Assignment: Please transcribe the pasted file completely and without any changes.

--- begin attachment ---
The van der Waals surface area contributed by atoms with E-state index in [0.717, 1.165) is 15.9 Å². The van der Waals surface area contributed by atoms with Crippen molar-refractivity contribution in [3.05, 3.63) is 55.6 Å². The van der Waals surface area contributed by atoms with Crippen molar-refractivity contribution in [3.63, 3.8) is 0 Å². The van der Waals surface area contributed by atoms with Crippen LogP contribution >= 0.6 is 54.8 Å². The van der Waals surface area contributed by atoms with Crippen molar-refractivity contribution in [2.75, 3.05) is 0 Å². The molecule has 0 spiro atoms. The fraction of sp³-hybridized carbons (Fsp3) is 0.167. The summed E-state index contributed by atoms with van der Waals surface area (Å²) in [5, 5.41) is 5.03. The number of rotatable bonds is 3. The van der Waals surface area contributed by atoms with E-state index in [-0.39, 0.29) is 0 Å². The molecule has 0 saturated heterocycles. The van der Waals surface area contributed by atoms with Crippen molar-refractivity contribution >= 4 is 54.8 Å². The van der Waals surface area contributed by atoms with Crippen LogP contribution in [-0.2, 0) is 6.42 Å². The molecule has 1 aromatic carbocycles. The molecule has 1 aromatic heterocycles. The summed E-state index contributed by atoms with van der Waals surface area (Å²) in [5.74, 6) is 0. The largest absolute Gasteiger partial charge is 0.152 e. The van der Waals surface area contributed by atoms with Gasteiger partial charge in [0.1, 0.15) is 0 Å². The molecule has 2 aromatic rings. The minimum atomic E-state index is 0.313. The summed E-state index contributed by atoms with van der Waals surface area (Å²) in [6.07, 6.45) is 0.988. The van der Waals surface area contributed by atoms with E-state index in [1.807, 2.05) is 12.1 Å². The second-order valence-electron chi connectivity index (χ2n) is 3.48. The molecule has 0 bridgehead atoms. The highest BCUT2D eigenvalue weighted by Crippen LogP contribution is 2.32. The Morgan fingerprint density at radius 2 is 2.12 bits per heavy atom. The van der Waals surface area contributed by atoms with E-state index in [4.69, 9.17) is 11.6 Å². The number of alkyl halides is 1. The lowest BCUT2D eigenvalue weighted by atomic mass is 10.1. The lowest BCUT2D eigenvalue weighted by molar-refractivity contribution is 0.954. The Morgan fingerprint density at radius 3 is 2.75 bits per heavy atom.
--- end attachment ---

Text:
The van der Waals surface area contributed by atoms with E-state index in [0.717, 1.165) is 15.9 Å². The van der Waals surface area contributed by atoms with Crippen molar-refractivity contribution in [3.05, 3.63) is 55.6 Å². The van der Waals surface area contributed by atoms with Crippen molar-refractivity contribution in [3.63, 3.8) is 0 Å². The van der Waals surface area contributed by atoms with Crippen LogP contribution >= 0.6 is 54.8 Å². The van der Waals surface area contributed by atoms with Crippen molar-refractivity contribution in [2.75, 3.05) is 0 Å². The molecule has 0 spiro atoms. The fraction of sp³-hybridized carbons (Fsp3) is 0.167. The summed E-state index contributed by atoms with van der Waals surface area (Å²) in [5, 5.41) is 5.03. The number of rotatable bonds is 3. The van der Waals surface area contributed by atoms with E-state index in [-0.39, 0.29) is 0 Å². The molecule has 0 saturated heterocycles. The van der Waals surface area contributed by atoms with Crippen molar-refractivity contribution >= 4 is 54.8 Å². The van der Waals surface area contributed by atoms with Crippen LogP contribution in [-0.2, 0) is 6.42 Å². The molecule has 1 aromatic carbocycles. The molecule has 1 aromatic heterocycles. The summed E-state index contributed by atoms with van der Waals surface area (Å²) in [5.74, 6) is 0. The largest absolute Gasteiger partial charge is 0.152 e. The van der Waals surface area contributed by atoms with Gasteiger partial charge in [0.1, 0.15) is 0 Å². The molecule has 2 aromatic rings. The minimum atomic E-state index is 0.313. The summed E-state index contributed by atoms with van der Waals surface area (Å²) in [6.07, 6.45) is 0.988. The van der Waals surface area contributed by atoms with E-state index in [1.807, 2.05) is 12.1 Å². The second-order valence-electron chi connectivity index (χ2n) is 3.48. The molecule has 0 bridgehead atoms. The highest BCUT2D eigenvalue weighted by Crippen LogP contribution is 2.32. The Morgan fingerprint density at radius 2 is 2.12 bits per heavy atom. The van der Waals surface area contributed by atoms with E-state index in [4.69, 9.17) is 11.6 Å². The number of alkyl halides is 1. The lowest BCUT2D eigenvalue weighted by atomic mass is 10.1. The lowest BCUT2D eigenvalue weighted by molar-refractivity contribution is 0.954. The Morgan fingerprint density at radius 3 is 2.75 bits per heavy atom.